Tracheoesophageal Fistula and Esophageal Atresia
- Esophageal atresia with tracheoesophageal fistula (EA-TEF) is a congenital condition of incomplete formation of the esophagus. In most cases, the atretic (blind-ending) esophagus has an aberrant fistula to the trachea (TEF).
- Five types are described:
- EA with distal TEF is the most common (Gross type C, 85%).
- Pure EA without TEF occurs in 10% (Gross type A).
- EA with proximal TEF and EA with both distal and proximal TEFs are quite rare (1% each, gross types B and D).
- Pure TEF without EA occurs in 3–4% (“H type fistula”, Gross type E).
- The prevalence of EA-TEF is 1 in 2,500 to 4,000 live births. This frequency appears to be consistent worldwide.
- Slight male predominance (1.2:1)
- Many maternal exposures have been postulated to contribute, but none are well established.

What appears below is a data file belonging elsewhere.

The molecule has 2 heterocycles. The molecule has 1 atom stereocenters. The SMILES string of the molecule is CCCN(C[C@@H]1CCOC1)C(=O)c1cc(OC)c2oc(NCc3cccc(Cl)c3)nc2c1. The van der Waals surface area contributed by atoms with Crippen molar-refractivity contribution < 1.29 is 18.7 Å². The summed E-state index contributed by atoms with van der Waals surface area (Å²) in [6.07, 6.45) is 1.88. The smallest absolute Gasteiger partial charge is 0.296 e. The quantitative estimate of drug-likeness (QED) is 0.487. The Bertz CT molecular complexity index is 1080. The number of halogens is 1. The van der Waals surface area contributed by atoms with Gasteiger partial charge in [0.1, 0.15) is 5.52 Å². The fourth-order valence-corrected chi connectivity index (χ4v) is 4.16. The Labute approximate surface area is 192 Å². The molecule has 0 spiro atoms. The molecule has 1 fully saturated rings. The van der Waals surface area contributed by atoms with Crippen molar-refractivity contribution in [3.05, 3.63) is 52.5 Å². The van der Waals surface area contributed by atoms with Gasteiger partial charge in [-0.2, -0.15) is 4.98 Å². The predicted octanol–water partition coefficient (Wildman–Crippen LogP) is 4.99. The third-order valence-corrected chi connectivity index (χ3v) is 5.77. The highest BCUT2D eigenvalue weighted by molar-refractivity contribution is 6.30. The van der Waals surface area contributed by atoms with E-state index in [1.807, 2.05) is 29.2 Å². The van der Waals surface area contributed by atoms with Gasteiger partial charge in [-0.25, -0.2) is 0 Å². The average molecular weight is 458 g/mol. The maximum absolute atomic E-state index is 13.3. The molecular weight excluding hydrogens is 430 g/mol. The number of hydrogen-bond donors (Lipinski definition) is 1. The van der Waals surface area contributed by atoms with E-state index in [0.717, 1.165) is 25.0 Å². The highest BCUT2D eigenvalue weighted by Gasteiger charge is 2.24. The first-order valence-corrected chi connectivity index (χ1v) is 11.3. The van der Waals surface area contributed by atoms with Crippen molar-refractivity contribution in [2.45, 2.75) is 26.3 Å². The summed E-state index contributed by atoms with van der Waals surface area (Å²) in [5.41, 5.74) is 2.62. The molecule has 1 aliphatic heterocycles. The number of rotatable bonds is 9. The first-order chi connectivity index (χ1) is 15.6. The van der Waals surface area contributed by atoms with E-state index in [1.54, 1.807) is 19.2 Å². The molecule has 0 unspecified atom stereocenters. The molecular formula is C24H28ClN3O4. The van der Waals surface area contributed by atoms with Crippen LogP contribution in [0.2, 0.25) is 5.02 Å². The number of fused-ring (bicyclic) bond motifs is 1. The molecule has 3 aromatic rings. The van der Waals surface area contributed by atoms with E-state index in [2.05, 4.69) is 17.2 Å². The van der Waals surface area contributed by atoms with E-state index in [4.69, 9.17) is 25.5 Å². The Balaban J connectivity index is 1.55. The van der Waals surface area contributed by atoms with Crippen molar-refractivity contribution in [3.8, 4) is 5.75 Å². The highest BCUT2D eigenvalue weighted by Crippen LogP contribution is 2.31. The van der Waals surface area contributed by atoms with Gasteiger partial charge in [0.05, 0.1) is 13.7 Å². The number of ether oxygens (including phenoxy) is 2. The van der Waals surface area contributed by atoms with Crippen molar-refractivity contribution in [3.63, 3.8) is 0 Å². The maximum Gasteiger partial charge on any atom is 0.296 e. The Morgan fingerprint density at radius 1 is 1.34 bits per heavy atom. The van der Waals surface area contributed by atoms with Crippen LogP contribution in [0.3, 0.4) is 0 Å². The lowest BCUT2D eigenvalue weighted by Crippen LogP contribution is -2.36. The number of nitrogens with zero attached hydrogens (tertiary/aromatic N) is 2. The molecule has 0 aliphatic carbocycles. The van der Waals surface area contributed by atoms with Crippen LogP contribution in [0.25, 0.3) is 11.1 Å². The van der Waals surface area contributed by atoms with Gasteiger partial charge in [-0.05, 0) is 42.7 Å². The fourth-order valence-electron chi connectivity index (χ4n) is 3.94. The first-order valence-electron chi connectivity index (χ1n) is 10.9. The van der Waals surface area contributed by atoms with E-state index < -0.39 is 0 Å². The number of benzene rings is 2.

- Maternal diabetes (nongestational) during first trimester, older age, maternal diethylstilbestrol (DES) exposure, horticultural work, alcohol, and smoking have all been implicated.
- No specific genetic cause of EA-TEF has been established.
- Twin concordance is only 2.5%.
- The foregut diverticulum separates into the trachea and esophagus by 5th week of gestation, thus, factors leading to EA-TEF are present prior to week 5.
- In EA-TEF, it is postulated that the lateral folds that fuse to separate the trachea and esophagus fail to form.
- Disruption of signalling in the Wnt and Bmp pathways has been implicated in this chain of development. This theory remains controversial, and the exact nature of the defect is unresolved.
- Up to 50% are associated with another anomaly.
- Congenital heart disease is most common (found in 27% of EA-TEF babies).
- VACTERL (vertebral defects, anal atresia, cardiac defects, TEF, radial or renal anomalies, and limb anomalies )
- EA-TEF is associated with the VACTERL sequence of congenital anomalies.
- 10–25% of EA-TEF infants
- Trisomy 13
- Trisomy 18
- Trisomy 21
- CHARGE (coloboma, heart disease, choanal atresia, retarded growth, genital hypoplasia, and ear anomalies with deafness) syndrome
- Feingold syndrome
- DiGeorge syndrome
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